Chapter 26



e-vox to: Sarah Printemps

From: H. Obisando


Subject: uThani


            Sarah, their language doesn't even have words for any number above four. That bitch is sending them out there to get killed. I've given you the tapes. Can't you stop it?




e-vox to: H. Obisando

From:Sarah Printemps


Subject: uThani


            Van Pensdorm is history, Henry. But we can't stop them going. This came as a bit of shock to me too, but they're as keen to see the back of us as she was to see the back of them. We flooded their valley, and they haven't forgiven us. They're not stupid. A deal is a deal, and just because they're a primitive Pacaraima culture, doesn't mean we can break the law. Besides, there are some real heavyweights in SysGov Social psychology branch sitting on this one. I don't know why, but they want the uThani to go. Look, they'll have the best of everything, and the place will be stocked with livestock and plants from the that area they came from. There are only two hundred and thirty nine of them. Yes, they have a unique language. Yes, they been cut off from most of the rest of the human race for several hundred years. At low population densities… well, the habitat will be about twenty times as big as their valley. Maybe they'll evolve a civilization. Learn to count. With the repair bots and low pop. density, they'll have a thousand years (at least) to do it in.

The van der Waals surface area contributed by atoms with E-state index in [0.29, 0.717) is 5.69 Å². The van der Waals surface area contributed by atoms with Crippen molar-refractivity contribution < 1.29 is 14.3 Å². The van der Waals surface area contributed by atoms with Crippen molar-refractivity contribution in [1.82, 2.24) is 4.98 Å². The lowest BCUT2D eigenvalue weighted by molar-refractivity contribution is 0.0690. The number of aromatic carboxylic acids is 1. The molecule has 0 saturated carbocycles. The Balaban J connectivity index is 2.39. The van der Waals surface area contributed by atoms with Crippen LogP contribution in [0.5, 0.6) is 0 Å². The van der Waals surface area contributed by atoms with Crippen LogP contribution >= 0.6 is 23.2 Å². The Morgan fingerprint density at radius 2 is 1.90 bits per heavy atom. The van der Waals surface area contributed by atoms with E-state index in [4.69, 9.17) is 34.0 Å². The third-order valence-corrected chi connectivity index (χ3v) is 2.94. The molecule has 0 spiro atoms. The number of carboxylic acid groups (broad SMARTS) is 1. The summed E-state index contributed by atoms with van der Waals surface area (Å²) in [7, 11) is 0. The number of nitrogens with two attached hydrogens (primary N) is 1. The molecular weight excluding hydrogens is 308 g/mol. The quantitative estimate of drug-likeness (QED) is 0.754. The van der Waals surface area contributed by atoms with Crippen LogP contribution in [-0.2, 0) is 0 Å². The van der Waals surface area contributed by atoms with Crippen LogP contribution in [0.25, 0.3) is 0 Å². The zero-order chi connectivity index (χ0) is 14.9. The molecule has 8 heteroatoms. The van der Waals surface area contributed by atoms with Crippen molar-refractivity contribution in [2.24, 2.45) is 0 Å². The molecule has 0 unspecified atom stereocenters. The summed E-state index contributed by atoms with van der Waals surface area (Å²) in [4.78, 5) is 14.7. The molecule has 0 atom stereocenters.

It was a long night, in which nothing happened. Nothing… other than buzzing things biting them, and, at least in Howard's case, not much sleep. The noises—from the slightest splash of water or crack of twigs, to echoing, yarring cries—fed the imagination. The truth was that the things they probably needed to be afraid of, they wouldn't hear. But that didn't stop Howard straining his ears. Before the lights began to warm up again, Howard had had a lot of time to think as well as time to worry. He thought about home. About his confused feelings for the woman next to him. About the vastness of space.

            He had to acknowledge that Kretz's sudden arrival in their midst had changed his perspective somewhat. Perhaps she'd been right. What he needed was a world of his own, where they took the good out of New Eden, and added it to the good in her world, had a place like this to develop, and where “outside” was not a place to fear, but to go out into, to explore.